1. Failing to show the horrors of war. Far from everyone being some kind of a “hero” (a disturbing use of Orwellian Newspeak inaugurated by the Bush administration to effect a paradigm shift among the people, and prevent another Vietnam-style mass uprising against the senseless Iraq War, fought for corporate oil interests at the expense of our national debt, freedoms, and constitutional rights, not to mention all the suicides of our soldiers that resulted therefrom), Battle Royale slams the point home, its murders are simultaneously vicious and obviously disturbing to those forced to enact them – they are quite obviously just as tortured as we are in being forced to view the spectacle. Collins’ whitewashed version keeps its killings offscreen and “safe”, and they’re not very disturbing at all, except in abstract…much like the media was instructed to stay “hands off” with the Iraq war, and to the same end. If no one really sees what is going on, the illusions of “heroism” and flag waving can continue unabated and without introspection or debate.
2. Positing a wholly unrealistic solution to the problem. Where Battle Royale is fatalistic, and posits a no win situation where the best one can hope to do is survive and attempt to retain as much of the self as possible without all this totally changing one by dint of what one is forced to do to survive in the first place, Hunger Games was very hippy dippy, “love will save the day”, “oh, if only Katniss could learn to trust (her partner, the little girl, et al)”, everything will work out just fine. By showing a sympathetic side and hinting at some motivation behind the actions of the Capitol leaders and residents, the implication is that by understanding the enemy, everything will work out, because we’re all just swell and all want to be friends and on equal footing in the end…which unfortunately, as much as I and many of us out there might wish it, is decidedly NOT the real world.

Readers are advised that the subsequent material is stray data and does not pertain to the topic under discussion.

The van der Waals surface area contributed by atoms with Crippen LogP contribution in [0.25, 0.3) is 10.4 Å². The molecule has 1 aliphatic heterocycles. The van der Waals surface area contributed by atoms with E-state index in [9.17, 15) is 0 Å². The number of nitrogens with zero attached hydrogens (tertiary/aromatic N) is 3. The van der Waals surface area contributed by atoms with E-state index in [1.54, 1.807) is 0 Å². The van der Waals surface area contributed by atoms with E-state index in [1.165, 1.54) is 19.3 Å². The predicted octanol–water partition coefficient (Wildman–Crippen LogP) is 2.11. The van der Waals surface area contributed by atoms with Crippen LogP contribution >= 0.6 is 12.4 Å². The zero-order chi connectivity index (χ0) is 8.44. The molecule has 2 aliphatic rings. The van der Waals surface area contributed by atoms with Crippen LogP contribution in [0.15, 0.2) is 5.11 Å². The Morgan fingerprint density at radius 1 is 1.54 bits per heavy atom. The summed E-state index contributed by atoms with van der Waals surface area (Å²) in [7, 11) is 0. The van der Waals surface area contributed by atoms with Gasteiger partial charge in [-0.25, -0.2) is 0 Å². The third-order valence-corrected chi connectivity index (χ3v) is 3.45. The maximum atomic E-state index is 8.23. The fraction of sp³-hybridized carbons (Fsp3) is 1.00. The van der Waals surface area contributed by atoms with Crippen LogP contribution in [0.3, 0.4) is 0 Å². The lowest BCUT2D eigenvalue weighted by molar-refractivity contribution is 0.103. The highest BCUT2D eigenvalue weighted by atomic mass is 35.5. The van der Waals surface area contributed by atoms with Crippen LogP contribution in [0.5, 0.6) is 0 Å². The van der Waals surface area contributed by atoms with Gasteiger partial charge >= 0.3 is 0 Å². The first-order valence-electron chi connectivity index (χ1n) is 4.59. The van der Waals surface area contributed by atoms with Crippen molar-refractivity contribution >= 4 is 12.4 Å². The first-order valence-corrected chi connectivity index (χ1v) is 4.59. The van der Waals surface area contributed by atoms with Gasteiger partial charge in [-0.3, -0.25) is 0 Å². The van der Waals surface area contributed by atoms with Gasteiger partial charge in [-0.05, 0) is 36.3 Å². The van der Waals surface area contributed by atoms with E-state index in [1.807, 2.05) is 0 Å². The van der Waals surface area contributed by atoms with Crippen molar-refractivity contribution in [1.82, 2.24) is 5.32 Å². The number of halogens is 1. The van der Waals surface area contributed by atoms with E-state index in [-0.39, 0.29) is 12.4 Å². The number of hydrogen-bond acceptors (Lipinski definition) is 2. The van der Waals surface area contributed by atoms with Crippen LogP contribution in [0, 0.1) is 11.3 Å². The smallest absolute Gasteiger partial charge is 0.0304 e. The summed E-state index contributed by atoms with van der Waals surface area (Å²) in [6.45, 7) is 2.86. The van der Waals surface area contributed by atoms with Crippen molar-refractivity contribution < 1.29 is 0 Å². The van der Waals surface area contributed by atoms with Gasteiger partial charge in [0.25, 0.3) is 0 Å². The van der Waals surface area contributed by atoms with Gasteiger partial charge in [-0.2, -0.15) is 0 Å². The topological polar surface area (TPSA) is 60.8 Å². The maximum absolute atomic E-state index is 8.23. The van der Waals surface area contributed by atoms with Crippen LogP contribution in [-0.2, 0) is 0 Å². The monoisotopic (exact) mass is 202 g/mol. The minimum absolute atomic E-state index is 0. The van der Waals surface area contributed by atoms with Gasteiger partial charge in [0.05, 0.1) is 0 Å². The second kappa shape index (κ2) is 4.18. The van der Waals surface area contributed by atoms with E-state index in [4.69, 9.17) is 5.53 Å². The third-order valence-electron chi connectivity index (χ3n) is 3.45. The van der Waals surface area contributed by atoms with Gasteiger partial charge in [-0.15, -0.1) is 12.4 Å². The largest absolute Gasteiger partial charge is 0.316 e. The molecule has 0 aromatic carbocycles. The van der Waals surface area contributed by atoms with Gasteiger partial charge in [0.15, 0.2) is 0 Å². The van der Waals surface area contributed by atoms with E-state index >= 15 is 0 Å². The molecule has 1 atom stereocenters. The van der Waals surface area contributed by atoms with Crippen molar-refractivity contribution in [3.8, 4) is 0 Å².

3. Being forced to utilize American actors, who are too prissy, Method-oriented, and accustomed to pampering on set and in the media to actually “go for it” and get into the situation, the character, the horror of it all. I never fail to be astonished by independent, outsider and foreign film, and how far it veers from US film by committee…the bottom line is that it (being contemporary American film) remains soulless, where something like Battle Royale utilizes some actors and actresses who went on to do things afterwards, but at the time, most were “newbies”, if not nonactors…and yet, ones who really went for it, and who were not only totally believable, but actually got you to care about them, however brief their part.
Yes, part of that is the script, and part the direction, but nothing works if you have a bad actor. And I think it says a lot that the only one who stood out to me in Hunger Games was Lenny Kravitz, a nonactor who impressed with his innate ability to handle at least what his part demanded. Woody Harrellson was supposed to be a falling down drunk…never got that impression once, I thought he stepped in out of a bad cowboy flick. Donald Sutherland phoned in his brief part, scowling and smirking evilly for all of 4 minutes aggregate of screen time. I couldn’t even tell you if anyone else “of name” was in it, but they certainly didn’t build any affection or concern for their characters…while I did enjoy the movie in a “summer blockbuster” “another Twilight emo kid confection” level, it made zero impact on me on the level we’re talking here.
4. Being forced to utilize yet another half-arsed modern director. Again, no idea who this guy was, but his shakycam, nauseating sweeps and reliance on CG left him on the same shelf as McG and Gus Van Sant…a commercial director who should have stayed selling Coke and Charmin.
After being absent from domestic DVD for over a dozen years, Battle Royale is now available in a number of versions. The best and most comprehensive is the 4 Blu Ray Complete Collection, which comes with about 2/3 of the extra features present on the earlier UK PAL Arrow Films set (no discernible logic for losing so many features here – Anchor Bay certainly dropped the ball in comparative extras), but a much cleaner and sharper picture than Arrow’s version (which came in a muddier blue tinted version, similar to the Asian disc being sold closer to the film’s original release). While there are fewer extras, and both the “director’s cut” and the quite frankly abominable sequel (directed by Fukusaku’s son and wholly without merit) are utterly extraneous, this is the way to go for most interested parties. This was originally released in a fold-out format made to look like a class yearbook, but this version was very quickly supplanted by a standard, overstuffed “Amaray” case, which is unfortunately the version I wound up with – a minor but niggling concern.
There is a film only version as well, but this one contains zero extras. There are also DVD versions of both the film only and Complete Collection.
Accept no apparent reservations from the above and get your tail out there and pick this one up already, before Hollywood follows through on its threat to ruin…I mean “remake” it in its usual emasculated over-funded flop/tax writeoff style.